Fourteen journalists from 8 countries met with a veritable buffet of stakeholders and sources – including policy-makers, chefs, NGOs, fishermen and fish processors – although undoubtedly found some of the commentary hard to digest.
The European Union’s Common Fisheries Policy (CFP) has been controversial since its creation in 1983. Ostensibly designed to set sustainable quotas for the quantity and type of fish each European country can catch, it has been the subject of much criticism due to its apparent inability to effectively manage and police the sea waters, with 88% of European fish stocks considered overexploited. In 2009, an EU Green Paper concluded that the CFP is a failed policy in need of fundamental reforms.
Reporting on fisheries issues has also faced fundamental problems – partly because so much of the activity takes place remotely and out of sight but also because the science and policy surrounding fisheries is so complex.
EJN’s Journalism Conference on European Fisheries, supported by the Oak Foundation, set out to help correct this. The three-day event was attended by journalists from Spain, Italy, Greece, Germany, the Netherlands, Sweden, Ireland and the UK.
“Many journalists don’t like to admit it, we think we’re experts on everything, but we really do need training sometimes,” confessed John Mooney, journalist at the Irish Sunday Times, who said he now had “far more understanding of issues, especially how fishing actually works and the economics of it.”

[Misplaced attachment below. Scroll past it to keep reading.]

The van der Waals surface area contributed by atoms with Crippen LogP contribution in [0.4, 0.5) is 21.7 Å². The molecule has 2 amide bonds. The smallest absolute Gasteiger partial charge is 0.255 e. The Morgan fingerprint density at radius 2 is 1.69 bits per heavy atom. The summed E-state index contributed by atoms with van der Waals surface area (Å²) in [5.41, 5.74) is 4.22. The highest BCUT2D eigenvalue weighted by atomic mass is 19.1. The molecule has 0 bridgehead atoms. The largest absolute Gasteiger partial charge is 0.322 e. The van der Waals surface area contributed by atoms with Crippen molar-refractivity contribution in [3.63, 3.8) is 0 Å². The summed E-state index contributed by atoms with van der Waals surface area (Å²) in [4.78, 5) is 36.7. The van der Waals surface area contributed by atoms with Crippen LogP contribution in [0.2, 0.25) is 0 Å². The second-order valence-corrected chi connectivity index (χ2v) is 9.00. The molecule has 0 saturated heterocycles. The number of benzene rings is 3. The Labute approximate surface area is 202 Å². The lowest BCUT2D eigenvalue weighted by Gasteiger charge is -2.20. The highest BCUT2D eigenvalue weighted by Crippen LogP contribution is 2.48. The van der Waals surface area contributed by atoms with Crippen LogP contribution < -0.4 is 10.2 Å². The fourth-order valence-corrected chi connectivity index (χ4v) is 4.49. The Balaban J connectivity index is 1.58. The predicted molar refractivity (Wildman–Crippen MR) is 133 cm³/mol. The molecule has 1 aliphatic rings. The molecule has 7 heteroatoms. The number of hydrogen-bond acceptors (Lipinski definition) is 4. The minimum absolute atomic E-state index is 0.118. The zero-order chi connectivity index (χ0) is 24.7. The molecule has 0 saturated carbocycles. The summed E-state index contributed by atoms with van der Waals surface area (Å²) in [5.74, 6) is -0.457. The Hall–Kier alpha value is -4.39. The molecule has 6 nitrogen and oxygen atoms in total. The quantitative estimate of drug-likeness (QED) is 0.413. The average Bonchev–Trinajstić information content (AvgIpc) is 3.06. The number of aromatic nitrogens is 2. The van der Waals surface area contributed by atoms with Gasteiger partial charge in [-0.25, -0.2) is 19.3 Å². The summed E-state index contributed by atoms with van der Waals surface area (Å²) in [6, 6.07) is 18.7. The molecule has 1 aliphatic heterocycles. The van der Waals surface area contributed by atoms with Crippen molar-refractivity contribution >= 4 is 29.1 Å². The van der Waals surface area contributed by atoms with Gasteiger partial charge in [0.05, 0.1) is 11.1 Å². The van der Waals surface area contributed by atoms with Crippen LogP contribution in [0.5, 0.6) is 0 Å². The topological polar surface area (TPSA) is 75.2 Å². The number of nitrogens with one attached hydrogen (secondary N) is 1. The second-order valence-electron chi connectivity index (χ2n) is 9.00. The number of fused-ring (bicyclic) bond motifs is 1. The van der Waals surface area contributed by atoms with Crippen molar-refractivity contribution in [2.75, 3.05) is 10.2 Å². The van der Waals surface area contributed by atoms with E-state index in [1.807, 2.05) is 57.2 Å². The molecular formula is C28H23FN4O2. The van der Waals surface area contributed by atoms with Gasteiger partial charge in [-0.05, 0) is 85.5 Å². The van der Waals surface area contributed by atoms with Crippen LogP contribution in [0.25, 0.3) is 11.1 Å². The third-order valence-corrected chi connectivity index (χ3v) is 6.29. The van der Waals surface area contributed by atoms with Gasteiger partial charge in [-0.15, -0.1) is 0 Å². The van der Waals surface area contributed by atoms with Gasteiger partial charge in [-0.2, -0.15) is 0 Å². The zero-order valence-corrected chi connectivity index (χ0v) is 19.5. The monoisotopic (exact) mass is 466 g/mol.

The workshop offered training by senior journalists, interactive presentations, panel discussions by a wide range of experts, and a day-long field trip to an active local port for interviews with fishermen, fish processors and local officials. “It was very important to us that the presentations were kept short to allow more time for questions and answers, which is how the training works best,” explained Morgan Williams, EJN’s event organizer.
The journalists also exchanged strategies to help make the difficult scientific and policy concepts involved easier to understand, choose appealing angles to engage their audiences, connect and interview with different sources, and integrate analysis of environmental concerns with economic, social, and political concerns.
Some of the discussion, particularly surrounding a perceived clash between policy and scientific recommendations, became quite heated. Each journalist went home with an article ready to be published, like Pedro Caceres who published a full page spread in El Mundo. Even more importantly, it enabled journalists to build their capacity to cover fisheries in the future, make new contacts and grow their networks of sources.